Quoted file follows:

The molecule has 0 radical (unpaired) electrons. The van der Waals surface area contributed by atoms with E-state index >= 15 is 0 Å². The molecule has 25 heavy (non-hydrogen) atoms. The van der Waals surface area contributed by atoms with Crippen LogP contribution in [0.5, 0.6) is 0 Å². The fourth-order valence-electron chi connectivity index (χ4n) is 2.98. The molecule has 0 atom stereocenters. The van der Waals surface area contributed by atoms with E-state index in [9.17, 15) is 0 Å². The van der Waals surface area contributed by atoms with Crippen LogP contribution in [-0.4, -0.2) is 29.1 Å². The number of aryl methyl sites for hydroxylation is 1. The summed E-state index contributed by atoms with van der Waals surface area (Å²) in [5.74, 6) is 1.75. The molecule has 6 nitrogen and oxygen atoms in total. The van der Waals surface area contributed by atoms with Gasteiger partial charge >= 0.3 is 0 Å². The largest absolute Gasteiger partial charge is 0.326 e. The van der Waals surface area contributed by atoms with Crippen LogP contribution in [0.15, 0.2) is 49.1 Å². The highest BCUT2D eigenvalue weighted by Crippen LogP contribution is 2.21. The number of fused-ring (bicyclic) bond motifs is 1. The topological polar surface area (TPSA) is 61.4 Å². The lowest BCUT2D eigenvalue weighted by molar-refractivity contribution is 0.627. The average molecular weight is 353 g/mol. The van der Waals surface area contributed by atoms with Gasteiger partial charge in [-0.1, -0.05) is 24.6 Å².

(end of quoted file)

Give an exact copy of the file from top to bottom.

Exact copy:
The molecule has 0 radical (unpaired) electrons. The van der Waals surface area contributed by atoms with E-state index >= 15 is 0 Å². The molecule has 25 heavy (non-hydrogen) atoms. The van der Waals surface area contributed by atoms with Crippen LogP contribution in [0.5, 0.6) is 0 Å². The fourth-order valence-electron chi connectivity index (χ4n) is 2.98. The molecule has 0 atom stereocenters. The van der Waals surface area contributed by atoms with E-state index in [9.17, 15) is 0 Å². The van der Waals surface area contributed by atoms with Crippen LogP contribution in [-0.4, -0.2) is 29.1 Å². The number of aryl methyl sites for hydroxylation is 1. The summed E-state index contributed by atoms with van der Waals surface area (Å²) in [5.74, 6) is 1.75. The molecule has 6 nitrogen and oxygen atoms in total. The van der Waals surface area contributed by atoms with Gasteiger partial charge >= 0.3 is 0 Å². The largest absolute Gasteiger partial charge is 0.326 e. The van der Waals surface area contributed by atoms with Crippen LogP contribution in [0.15, 0.2) is 49.1 Å². The highest BCUT2D eigenvalue weighted by Crippen LogP contribution is 2.21. The number of fused-ring (bicyclic) bond motifs is 1. The topological polar surface area (TPSA) is 61.4 Å². The lowest BCUT2D eigenvalue weighted by molar-refractivity contribution is 0.627. The average molecular weight is 353 g/mol. The van der Waals surface area contributed by atoms with Gasteiger partial charge in [-0.1, -0.05) is 24.6 Å².